Business leaders are more likely to overlook unethical behaviour if their company operates in a competitive market, according to new research
Research from Rotterdam School of Management, Erasmus University (RSM) and the Erasmus of School of Law reveals that managers who believe their company operates in strongly in competitive markets might more readily see unethical decisions simply as ‘acceptable business practices’.
In their experiment the researchers asked volunteer participants for opinions about purposefully over-insuring clients, which is clearly unethical behaviour. Half of the participants were made to believe their imaginary insurance firm was operating in a stable market. The other half was told the firm was operating in a highly competitive market. The results show that the last group was more likely to condone unethical behaviour when it was profitable to the company.
RSM assistant professor Dr Niek Hoogervorst and his co-author, assistant professor at ESL, Pieter Desmet, found that in highly competitive markets, such as finance, media, or car manufacturing, unethical behaviour is often only punished if it does not result in profit.
The researchers, whose study examined 673 managers, concluded that a competitive market environment encourages a propensity towards practical business solutions, rather than one which focuses on moral value. A manager can grow to assess malpractice, such as purposefully over-insuring clients, for its functional or institutional merits and whilst doing so lose sight of ethical procedure.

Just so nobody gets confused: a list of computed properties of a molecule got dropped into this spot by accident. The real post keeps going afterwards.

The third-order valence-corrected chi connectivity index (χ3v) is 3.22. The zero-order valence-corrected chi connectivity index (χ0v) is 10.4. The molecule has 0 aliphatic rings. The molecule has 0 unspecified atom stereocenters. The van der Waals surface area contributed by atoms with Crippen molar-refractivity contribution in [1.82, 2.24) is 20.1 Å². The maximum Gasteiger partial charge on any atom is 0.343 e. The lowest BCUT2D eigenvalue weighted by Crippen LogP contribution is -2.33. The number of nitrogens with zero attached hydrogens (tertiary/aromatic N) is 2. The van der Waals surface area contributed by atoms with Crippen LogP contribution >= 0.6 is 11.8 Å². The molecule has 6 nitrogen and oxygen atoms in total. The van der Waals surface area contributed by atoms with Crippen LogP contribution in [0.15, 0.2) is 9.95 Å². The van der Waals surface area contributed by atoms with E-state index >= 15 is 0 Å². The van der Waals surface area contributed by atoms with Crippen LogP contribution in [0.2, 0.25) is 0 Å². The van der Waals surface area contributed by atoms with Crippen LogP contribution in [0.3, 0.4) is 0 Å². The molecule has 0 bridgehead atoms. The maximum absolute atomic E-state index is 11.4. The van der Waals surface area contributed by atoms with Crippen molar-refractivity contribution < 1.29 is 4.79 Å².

Hoogervorst comments: “Strong market competition can undermine leaders’ ethical decision-making. Specifically, it diminishes their responses to ethical transgressions to mere instrumental actions, solely focused on the organisation’s profit and loss. We hope that our findings inspire scholars to further explore how these contextual processes can reshape our understanding of leadership and unethical behaviour within organisations.”
‘Smashing targets’ may have consequences
The findings also imply that the use of expressions such as ‘targets’, ‘cut-throat competition’ and ‘budget cuts’ can serve as cues about the operating environment for business leaders, indicating that instrumental concerns are more important than moral considerations.
The ‘profit is king’ ethos rules in strongly competitive markets, and as a result, employees are less likely to be disciplined when their ethical transgression results in profit for the company.
An expensive problem for enforcers
Imposing stricter regulations and higher fines may help to address this, but would be challenging and expensive for enforcement agencies. The researchers argue that morality should become “part of the vocabulary” in organisations as a way to create more awareness about ethics.
Training leaders in recognising morality is crucial, as is understanding the importance of not only focusing on bottom line outcomes, but also on the manner in which these outcomes are reached.